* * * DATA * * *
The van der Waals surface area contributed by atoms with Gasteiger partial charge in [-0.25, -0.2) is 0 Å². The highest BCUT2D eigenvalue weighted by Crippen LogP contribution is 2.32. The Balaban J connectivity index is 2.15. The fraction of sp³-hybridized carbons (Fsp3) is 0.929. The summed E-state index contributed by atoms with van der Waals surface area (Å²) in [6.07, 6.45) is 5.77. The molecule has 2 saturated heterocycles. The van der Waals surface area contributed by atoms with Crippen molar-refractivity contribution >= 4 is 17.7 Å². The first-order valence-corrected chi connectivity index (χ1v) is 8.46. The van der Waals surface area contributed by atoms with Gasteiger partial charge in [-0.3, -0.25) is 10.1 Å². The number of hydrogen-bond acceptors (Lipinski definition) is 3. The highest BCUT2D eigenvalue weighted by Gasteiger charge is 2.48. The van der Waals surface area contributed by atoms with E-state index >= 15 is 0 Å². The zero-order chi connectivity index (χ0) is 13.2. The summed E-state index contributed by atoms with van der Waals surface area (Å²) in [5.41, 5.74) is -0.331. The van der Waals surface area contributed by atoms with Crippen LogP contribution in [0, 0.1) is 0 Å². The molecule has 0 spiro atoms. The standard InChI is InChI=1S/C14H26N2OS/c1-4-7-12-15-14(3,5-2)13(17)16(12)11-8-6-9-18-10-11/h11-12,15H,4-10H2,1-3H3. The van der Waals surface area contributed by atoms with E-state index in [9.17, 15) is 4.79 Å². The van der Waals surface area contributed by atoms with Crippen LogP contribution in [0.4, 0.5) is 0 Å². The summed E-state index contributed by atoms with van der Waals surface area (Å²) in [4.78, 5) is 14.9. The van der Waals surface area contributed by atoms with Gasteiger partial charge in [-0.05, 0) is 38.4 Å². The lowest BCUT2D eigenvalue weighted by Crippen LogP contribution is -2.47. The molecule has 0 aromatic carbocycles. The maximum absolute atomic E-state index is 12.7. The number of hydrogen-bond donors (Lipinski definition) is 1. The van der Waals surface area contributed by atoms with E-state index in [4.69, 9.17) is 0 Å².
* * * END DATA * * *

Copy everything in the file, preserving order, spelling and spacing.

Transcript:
The van der Waals surface area contributed by atoms with Gasteiger partial charge in [-0.25, -0.2) is 0 Å². The highest BCUT2D eigenvalue weighted by Crippen LogP contribution is 2.32. The Balaban J connectivity index is 2.15. The fraction of sp³-hybridized carbons (Fsp3) is 0.929. The summed E-state index contributed by atoms with van der Waals surface area (Å²) in [6.07, 6.45) is 5.77. The molecule has 2 saturated heterocycles. The van der Waals surface area contributed by atoms with Crippen molar-refractivity contribution >= 4 is 17.7 Å². The first-order valence-corrected chi connectivity index (χ1v) is 8.46. The van der Waals surface area contributed by atoms with Gasteiger partial charge in [-0.3, -0.25) is 10.1 Å². The number of hydrogen-bond acceptors (Lipinski definition) is 3. The highest BCUT2D eigenvalue weighted by Gasteiger charge is 2.48. The van der Waals surface area contributed by atoms with E-state index >= 15 is 0 Å². The zero-order chi connectivity index (χ0) is 13.2. The summed E-state index contributed by atoms with van der Waals surface area (Å²) in [5.41, 5.74) is -0.331. The van der Waals surface area contributed by atoms with Crippen LogP contribution in [0, 0.1) is 0 Å². The molecule has 0 spiro atoms. The standard InChI is InChI=1S/C14H26N2OS/c1-4-7-12-15-14(3,5-2)13(17)16(12)11-8-6-9-18-10-11/h11-12,15H,4-10H2,1-3H3. The van der Waals surface area contributed by atoms with E-state index in [9.17, 15) is 4.79 Å². The van der Waals surface area contributed by atoms with Crippen LogP contribution in [0.4, 0.5) is 0 Å². The summed E-state index contributed by atoms with van der Waals surface area (Å²) in [4.78, 5) is 14.9. The van der Waals surface area contributed by atoms with Gasteiger partial charge in [-0.05, 0) is 38.4 Å². The lowest BCUT2D eigenvalue weighted by Crippen LogP contribution is -2.47. The molecule has 0 aromatic carbocycles. The maximum absolute atomic E-state index is 12.7. The number of hydrogen-bond donors (Lipinski definition) is 1. The van der Waals surface area contributed by atoms with E-state index in [4.69, 9.17) is 0 Å².